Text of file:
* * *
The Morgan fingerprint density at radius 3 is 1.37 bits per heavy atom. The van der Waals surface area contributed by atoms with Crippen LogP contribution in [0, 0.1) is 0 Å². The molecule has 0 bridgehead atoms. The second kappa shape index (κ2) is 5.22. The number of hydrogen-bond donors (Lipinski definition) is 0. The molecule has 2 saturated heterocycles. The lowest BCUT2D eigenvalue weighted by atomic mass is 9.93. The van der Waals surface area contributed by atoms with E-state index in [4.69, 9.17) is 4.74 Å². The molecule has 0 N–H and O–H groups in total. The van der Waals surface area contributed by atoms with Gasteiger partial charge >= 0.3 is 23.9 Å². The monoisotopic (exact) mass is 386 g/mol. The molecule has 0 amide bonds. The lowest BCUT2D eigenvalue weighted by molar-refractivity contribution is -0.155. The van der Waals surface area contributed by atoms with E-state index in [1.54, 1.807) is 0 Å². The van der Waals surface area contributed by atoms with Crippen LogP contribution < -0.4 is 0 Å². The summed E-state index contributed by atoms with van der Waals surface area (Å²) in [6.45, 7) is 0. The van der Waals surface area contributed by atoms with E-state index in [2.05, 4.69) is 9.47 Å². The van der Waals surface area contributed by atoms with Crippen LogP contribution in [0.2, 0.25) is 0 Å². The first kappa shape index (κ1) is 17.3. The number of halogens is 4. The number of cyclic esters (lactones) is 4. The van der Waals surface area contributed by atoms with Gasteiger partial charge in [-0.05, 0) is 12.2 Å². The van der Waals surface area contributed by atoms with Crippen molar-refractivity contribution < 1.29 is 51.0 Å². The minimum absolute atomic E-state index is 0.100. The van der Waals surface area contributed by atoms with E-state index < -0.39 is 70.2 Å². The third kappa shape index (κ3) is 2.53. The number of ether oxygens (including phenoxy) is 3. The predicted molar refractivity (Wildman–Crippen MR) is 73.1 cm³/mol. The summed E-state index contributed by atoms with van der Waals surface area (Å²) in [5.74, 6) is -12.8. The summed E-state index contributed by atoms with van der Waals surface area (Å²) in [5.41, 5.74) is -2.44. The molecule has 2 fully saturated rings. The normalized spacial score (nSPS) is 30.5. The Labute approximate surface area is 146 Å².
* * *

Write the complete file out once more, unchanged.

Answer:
The Morgan fingerprint density at radius 3 is 1.37 bits per heavy atom. The van der Waals surface area contributed by atoms with Crippen LogP contribution in [0, 0.1) is 0 Å². The molecule has 0 bridgehead atoms. The second kappa shape index (κ2) is 5.22. The number of hydrogen-bond donors (Lipinski definition) is 0. The molecule has 2 saturated heterocycles. The lowest BCUT2D eigenvalue weighted by atomic mass is 9.93. The van der Waals surface area contributed by atoms with E-state index in [4.69, 9.17) is 4.74 Å². The molecule has 0 N–H and O–H groups in total. The van der Waals surface area contributed by atoms with Gasteiger partial charge >= 0.3 is 23.9 Å². The monoisotopic (exact) mass is 386 g/mol. The molecule has 0 amide bonds. The lowest BCUT2D eigenvalue weighted by molar-refractivity contribution is -0.155. The van der Waals surface area contributed by atoms with E-state index in [1.54, 1.807) is 0 Å². The van der Waals surface area contributed by atoms with Crippen LogP contribution < -0.4 is 0 Å². The summed E-state index contributed by atoms with van der Waals surface area (Å²) in [6.45, 7) is 0. The van der Waals surface area contributed by atoms with E-state index in [2.05, 4.69) is 9.47 Å². The van der Waals surface area contributed by atoms with Crippen LogP contribution in [0.2, 0.25) is 0 Å². The first kappa shape index (κ1) is 17.3. The number of halogens is 4. The number of cyclic esters (lactones) is 4. The van der Waals surface area contributed by atoms with Gasteiger partial charge in [-0.05, 0) is 12.2 Å². The van der Waals surface area contributed by atoms with Crippen molar-refractivity contribution < 1.29 is 51.0 Å². The minimum absolute atomic E-state index is 0.100. The van der Waals surface area contributed by atoms with E-state index < -0.39 is 70.2 Å². The third kappa shape index (κ3) is 2.53. The number of ether oxygens (including phenoxy) is 3. The predicted molar refractivity (Wildman–Crippen MR) is 73.1 cm³/mol. The summed E-state index contributed by atoms with van der Waals surface area (Å²) in [5.74, 6) is -12.8. The summed E-state index contributed by atoms with van der Waals surface area (Å²) in [5.41, 5.74) is -2.44. The molecule has 2 fully saturated rings. The normalized spacial score (nSPS) is 30.5. The Labute approximate surface area is 146 Å².